A federal jury convicted three former executives at the failed Bank of the Commonwealth in Norfolk, Va., of hiding the bank's bad assets for their own gain.
Former chief executive Edward Woodward was found guilty of bank fraud by a Norfolk jury, the special inspector general of the Troubled Asset Relief Program said Friday. Two other former executives of the bank and one real estate developer who worked with the bank were convicted of conspiring to commit bank fraud, counts that each carries a maximum of 30 years in prison. The four men will be sentenced in September.
The four were found guilty of hiding the Bank of the Commonwealth's bad loans by overdrawing demand deposit accounts and using income from other assets to make loan payments. They also altered documents to understate the bank's troubles.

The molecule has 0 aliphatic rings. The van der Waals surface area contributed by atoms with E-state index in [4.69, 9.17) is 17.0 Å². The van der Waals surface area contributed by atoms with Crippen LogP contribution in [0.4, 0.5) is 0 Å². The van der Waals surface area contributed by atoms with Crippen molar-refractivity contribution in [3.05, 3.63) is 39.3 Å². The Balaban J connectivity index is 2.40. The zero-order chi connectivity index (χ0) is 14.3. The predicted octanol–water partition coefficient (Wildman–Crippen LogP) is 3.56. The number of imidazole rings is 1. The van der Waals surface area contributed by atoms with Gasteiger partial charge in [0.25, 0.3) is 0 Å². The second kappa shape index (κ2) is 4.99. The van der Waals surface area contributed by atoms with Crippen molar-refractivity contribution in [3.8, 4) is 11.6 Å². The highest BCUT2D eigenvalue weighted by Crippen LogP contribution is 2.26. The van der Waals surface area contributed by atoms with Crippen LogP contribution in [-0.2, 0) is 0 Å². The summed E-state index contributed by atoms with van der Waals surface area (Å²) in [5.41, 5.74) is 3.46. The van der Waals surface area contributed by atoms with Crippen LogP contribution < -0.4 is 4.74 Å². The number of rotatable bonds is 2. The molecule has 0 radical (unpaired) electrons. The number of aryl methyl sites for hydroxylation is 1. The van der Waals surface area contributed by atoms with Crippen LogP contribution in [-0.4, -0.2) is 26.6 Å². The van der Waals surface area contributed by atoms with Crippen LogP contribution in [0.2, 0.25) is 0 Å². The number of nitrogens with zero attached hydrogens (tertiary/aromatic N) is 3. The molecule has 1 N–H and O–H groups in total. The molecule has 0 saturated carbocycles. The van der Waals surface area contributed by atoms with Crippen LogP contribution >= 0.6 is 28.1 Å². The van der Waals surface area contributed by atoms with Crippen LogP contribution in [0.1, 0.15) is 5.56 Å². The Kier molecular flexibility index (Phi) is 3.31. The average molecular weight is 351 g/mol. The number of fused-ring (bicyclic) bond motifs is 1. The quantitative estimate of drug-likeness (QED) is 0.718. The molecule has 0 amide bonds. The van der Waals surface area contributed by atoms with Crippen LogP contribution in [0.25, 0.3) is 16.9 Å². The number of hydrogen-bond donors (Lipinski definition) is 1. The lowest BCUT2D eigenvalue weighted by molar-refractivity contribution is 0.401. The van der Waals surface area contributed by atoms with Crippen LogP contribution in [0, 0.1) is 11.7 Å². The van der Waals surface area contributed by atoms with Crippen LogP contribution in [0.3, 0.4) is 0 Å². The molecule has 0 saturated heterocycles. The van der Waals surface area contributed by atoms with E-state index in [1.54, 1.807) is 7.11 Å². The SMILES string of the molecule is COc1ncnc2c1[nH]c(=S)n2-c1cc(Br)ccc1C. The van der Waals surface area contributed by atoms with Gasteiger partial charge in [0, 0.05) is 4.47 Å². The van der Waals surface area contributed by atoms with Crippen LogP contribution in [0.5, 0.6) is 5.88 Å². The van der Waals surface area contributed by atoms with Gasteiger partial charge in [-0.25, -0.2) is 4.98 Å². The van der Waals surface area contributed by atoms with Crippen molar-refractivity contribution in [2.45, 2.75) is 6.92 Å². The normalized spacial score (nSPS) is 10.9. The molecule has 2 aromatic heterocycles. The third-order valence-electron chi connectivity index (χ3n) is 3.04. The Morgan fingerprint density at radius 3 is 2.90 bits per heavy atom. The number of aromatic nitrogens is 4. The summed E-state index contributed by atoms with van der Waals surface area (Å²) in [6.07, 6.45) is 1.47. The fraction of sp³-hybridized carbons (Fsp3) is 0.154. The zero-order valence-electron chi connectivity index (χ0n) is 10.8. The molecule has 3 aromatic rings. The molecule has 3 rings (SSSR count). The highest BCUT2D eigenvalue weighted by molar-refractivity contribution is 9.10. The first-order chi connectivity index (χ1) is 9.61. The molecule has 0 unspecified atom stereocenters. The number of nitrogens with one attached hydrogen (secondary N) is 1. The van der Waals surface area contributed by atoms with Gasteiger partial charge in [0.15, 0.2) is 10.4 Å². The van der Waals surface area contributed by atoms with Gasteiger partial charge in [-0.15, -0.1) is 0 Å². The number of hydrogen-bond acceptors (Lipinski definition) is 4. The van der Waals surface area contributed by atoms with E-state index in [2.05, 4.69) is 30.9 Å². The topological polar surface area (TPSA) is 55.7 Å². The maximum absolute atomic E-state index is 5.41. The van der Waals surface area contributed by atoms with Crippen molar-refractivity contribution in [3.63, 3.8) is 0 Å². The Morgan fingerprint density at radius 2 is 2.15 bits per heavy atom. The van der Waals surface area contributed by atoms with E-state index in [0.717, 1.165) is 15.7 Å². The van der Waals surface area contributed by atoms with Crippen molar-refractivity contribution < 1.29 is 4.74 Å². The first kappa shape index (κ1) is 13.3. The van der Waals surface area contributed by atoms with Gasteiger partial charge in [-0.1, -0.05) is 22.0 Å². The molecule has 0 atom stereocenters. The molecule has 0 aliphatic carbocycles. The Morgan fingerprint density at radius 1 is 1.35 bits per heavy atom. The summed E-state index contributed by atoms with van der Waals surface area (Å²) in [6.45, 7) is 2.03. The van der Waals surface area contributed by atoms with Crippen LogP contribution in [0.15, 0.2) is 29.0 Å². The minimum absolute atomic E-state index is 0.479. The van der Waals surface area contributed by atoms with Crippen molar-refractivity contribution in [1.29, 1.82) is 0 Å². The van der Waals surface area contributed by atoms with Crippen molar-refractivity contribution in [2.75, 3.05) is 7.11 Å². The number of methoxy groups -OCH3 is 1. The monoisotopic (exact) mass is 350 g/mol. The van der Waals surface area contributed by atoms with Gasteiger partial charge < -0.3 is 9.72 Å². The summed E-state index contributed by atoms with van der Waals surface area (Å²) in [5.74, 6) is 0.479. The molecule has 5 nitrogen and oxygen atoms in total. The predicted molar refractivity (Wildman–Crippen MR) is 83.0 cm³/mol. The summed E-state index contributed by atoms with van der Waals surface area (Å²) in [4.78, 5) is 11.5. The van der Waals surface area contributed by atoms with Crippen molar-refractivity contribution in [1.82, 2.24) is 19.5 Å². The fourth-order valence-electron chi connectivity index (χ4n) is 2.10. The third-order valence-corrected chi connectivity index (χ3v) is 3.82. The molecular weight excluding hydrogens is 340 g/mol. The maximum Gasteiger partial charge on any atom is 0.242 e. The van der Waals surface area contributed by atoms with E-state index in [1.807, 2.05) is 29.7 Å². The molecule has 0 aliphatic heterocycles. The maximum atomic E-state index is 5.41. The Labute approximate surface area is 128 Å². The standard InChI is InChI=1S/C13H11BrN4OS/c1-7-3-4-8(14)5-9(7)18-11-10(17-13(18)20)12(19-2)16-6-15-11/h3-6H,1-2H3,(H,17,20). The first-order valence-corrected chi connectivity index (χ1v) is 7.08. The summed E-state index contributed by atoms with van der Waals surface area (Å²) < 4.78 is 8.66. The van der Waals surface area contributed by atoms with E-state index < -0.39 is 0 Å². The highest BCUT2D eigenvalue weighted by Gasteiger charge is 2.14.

In addition to Woodward, the three convicted were Woodward's son Troy, who was vice president and mortgage loan specialist at one of the Bank of the Commonwealth's wholly owned subsidiaries; former executive vice president and commercial loan officer Stephen Fields; and Dwight Etheridge, a real estate developer who worked with the bank. The former chief lending officer, Simon Hounslow, was acquitted of all charges.
Bank of the Commonwealth was seized in September 2011 in a failure that cost the Federal Deposit Insurance Corp. approximately $268 million. The bank applied to receive $28 million through Tarp in November 2008, but withdrew its application after the Federal Reserve raised concerns about the bank's health. The bank lost $115 million from 2008 through its 2011 failure.
"Today's verdict is justice served for a massive bank fraud conspiracy at Bank of the Commonwealth," the special inspector general for Tarp, Christy Romero, said in a news release.